In London and California he became a party hellraiser, hoovering up drink and anything else available ("I was an equal-opportunities abuser"). He kept acting, though: he specialised in villainy and swashbuckling on film and historical impersonation on TV: in five years he played Christopher Marlowe, Benjamin Disraeli, Judas Iscariot and Prince Rainier of Monaco. His second marriage failed around the time he met Sylvia Kristel, of Emmanuelle fame, on the set of The Fifth Musketeer. "I met her in 1977, we had a crazy year-and-a-half. It was very nice, but mostly fuelled by mountains of... whatever. Then we went our separate ways."
He and his third wife, the actress Gwen Humble, have been together since 1980, and live in equanimity in Venice Beach. He has no immediate intention of saying no to movie parts as they roll in. But does he yearn these days for more nuanced roles than kings, dwarves and pirates? "I enjoy every role I do," says McShane, with sleek satisfaction. "Next year, I'll probably be doing Steven Berkoff's modern gangster version of Agamemnon, which will be good. You set paths for yourself, but as you get older, things change. If Deadwood had gone on another two years, I wouldn't have got as many movies made. You don't know where life takes you."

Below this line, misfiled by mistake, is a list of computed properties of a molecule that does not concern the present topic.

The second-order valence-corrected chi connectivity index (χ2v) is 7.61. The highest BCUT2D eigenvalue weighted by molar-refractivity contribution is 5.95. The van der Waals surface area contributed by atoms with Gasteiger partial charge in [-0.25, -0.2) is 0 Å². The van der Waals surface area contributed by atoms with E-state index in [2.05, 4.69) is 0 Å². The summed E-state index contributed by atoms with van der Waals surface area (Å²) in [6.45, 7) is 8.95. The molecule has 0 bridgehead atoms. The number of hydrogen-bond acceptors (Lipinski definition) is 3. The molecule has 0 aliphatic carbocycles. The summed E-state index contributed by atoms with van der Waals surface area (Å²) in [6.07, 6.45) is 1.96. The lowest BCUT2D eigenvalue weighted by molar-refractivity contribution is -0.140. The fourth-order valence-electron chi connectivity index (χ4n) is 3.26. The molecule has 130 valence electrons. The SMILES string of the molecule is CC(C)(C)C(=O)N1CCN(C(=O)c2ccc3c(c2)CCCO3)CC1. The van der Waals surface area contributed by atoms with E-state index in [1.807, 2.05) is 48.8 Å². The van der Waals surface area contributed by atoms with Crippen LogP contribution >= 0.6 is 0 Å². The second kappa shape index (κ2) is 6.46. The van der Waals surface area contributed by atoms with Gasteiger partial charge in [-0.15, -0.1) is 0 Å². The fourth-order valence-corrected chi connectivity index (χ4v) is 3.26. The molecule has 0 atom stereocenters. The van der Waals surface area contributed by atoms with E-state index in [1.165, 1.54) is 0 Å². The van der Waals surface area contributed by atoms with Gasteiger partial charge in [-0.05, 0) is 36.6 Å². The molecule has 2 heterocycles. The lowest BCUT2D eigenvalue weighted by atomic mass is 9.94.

It takes you, I say coldly, into making a ludicrous animation called Kung Fu Panda, where he was the voice of a snow leopard called Tai Lung. How is that an interesting place to end up?
"You know how that came about?" asks the indefatigable McShane. "The people at DreamWorks had taken a five-minute speech of Al Swearengen's and re-done it as an animation from a tiger's mouth. I said, 'How can I say no?'"
'Deadwood' is repeated on CBS Action from Friday at 10pmReuse content